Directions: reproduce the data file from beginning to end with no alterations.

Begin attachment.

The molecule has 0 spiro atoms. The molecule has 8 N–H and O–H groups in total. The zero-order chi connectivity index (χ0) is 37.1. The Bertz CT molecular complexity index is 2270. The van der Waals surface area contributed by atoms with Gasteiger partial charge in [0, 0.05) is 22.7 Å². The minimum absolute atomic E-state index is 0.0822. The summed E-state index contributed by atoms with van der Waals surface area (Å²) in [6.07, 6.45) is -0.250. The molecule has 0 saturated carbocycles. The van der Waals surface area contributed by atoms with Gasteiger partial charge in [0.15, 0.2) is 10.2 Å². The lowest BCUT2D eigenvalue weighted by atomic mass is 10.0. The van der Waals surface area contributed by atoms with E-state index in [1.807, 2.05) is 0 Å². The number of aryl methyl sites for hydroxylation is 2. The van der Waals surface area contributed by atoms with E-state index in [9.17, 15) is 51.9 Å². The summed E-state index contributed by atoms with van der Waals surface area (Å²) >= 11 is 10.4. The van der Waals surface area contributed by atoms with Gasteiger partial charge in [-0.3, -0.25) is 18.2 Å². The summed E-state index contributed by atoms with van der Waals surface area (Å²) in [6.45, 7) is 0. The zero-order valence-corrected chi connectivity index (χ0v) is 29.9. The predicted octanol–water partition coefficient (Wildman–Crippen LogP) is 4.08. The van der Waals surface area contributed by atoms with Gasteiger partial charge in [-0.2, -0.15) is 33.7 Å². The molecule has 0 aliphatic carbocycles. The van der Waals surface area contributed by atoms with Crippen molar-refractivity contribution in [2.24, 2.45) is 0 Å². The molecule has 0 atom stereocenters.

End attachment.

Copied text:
The molecule has 0 spiro atoms. The molecule has 8 N–H and O–H groups in total. The zero-order chi connectivity index (χ0) is 37.1. The Bertz CT molecular complexity index is 2270. The van der Waals surface area contributed by atoms with Gasteiger partial charge in [0, 0.05) is 22.7 Å². The minimum absolute atomic E-state index is 0.0822. The summed E-state index contributed by atoms with van der Waals surface area (Å²) in [6.07, 6.45) is -0.250. The molecule has 0 saturated carbocycles. The van der Waals surface area contributed by atoms with Gasteiger partial charge in [0.15, 0.2) is 10.2 Å². The lowest BCUT2D eigenvalue weighted by atomic mass is 10.0. The van der Waals surface area contributed by atoms with E-state index in [1.807, 2.05) is 0 Å². The number of aryl methyl sites for hydroxylation is 2. The van der Waals surface area contributed by atoms with E-state index in [9.17, 15) is 51.9 Å². The summed E-state index contributed by atoms with van der Waals surface area (Å²) >= 11 is 10.4. The van der Waals surface area contributed by atoms with Gasteiger partial charge in [-0.3, -0.25) is 18.2 Å². The summed E-state index contributed by atoms with van der Waals surface area (Å²) in [6.45, 7) is 0. The zero-order valence-corrected chi connectivity index (χ0v) is 29.9. The predicted octanol–water partition coefficient (Wildman–Crippen LogP) is 4.08. The van der Waals surface area contributed by atoms with Gasteiger partial charge in [-0.2, -0.15) is 33.7 Å². The molecule has 0 aliphatic carbocycles. The van der Waals surface area contributed by atoms with Crippen molar-refractivity contribution in [2.24, 2.45) is 0 Å². The molecule has 0 atom stereocenters.